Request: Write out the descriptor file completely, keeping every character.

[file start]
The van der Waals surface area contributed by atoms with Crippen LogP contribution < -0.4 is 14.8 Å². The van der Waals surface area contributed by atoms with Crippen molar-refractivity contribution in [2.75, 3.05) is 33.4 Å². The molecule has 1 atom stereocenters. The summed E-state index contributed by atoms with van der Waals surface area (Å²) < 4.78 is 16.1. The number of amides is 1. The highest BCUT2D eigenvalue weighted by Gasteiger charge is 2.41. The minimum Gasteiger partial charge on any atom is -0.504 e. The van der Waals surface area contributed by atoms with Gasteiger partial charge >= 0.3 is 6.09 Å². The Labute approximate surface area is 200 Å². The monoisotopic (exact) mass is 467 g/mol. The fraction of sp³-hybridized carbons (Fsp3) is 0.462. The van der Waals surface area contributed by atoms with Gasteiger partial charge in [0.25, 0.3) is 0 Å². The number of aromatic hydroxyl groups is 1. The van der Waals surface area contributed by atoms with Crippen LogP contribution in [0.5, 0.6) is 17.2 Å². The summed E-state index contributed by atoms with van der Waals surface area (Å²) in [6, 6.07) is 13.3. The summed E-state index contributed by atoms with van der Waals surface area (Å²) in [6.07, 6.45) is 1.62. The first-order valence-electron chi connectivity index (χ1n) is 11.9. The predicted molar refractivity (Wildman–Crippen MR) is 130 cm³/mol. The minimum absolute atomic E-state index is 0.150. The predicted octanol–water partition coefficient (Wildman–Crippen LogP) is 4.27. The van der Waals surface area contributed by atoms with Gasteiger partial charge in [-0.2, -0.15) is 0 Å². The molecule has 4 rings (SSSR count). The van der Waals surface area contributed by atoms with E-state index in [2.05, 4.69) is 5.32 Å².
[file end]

The van der Waals surface area contributed by atoms with Crippen LogP contribution < -0.4 is 14.8 Å². The van der Waals surface area contributed by atoms with Crippen molar-refractivity contribution in [2.75, 3.05) is 33.4 Å². The molecule has 1 atom stereocenters. The summed E-state index contributed by atoms with van der Waals surface area (Å²) < 4.78 is 16.1. The number of amides is 1. The highest BCUT2D eigenvalue weighted by Gasteiger charge is 2.41. The minimum Gasteiger partial charge on any atom is -0.504 e. The van der Waals surface area contributed by atoms with Gasteiger partial charge >= 0.3 is 6.09 Å². The Labute approximate surface area is 200 Å². The monoisotopic (exact) mass is 467 g/mol. The fraction of sp³-hybridized carbons (Fsp3) is 0.462. The van der Waals surface area contributed by atoms with Gasteiger partial charge in [0.25, 0.3) is 0 Å². The number of aromatic hydroxyl groups is 1. The van der Waals surface area contributed by atoms with Crippen LogP contribution in [0.5, 0.6) is 17.2 Å². The summed E-state index contributed by atoms with van der Waals surface area (Å²) in [6, 6.07) is 13.3. The summed E-state index contributed by atoms with van der Waals surface area (Å²) in [6.07, 6.45) is 1.62. The first-order valence-electron chi connectivity index (χ1n) is 11.9. The predicted molar refractivity (Wildman–Crippen MR) is 130 cm³/mol. The minimum absolute atomic E-state index is 0.150. The predicted octanol–water partition coefficient (Wildman–Crippen LogP) is 4.27. The van der Waals surface area contributed by atoms with Gasteiger partial charge in [-0.2, -0.15) is 0 Å². The molecule has 4 rings (SSSR count). The van der Waals surface area contributed by atoms with E-state index in [2.05, 4.69) is 5.32 Å².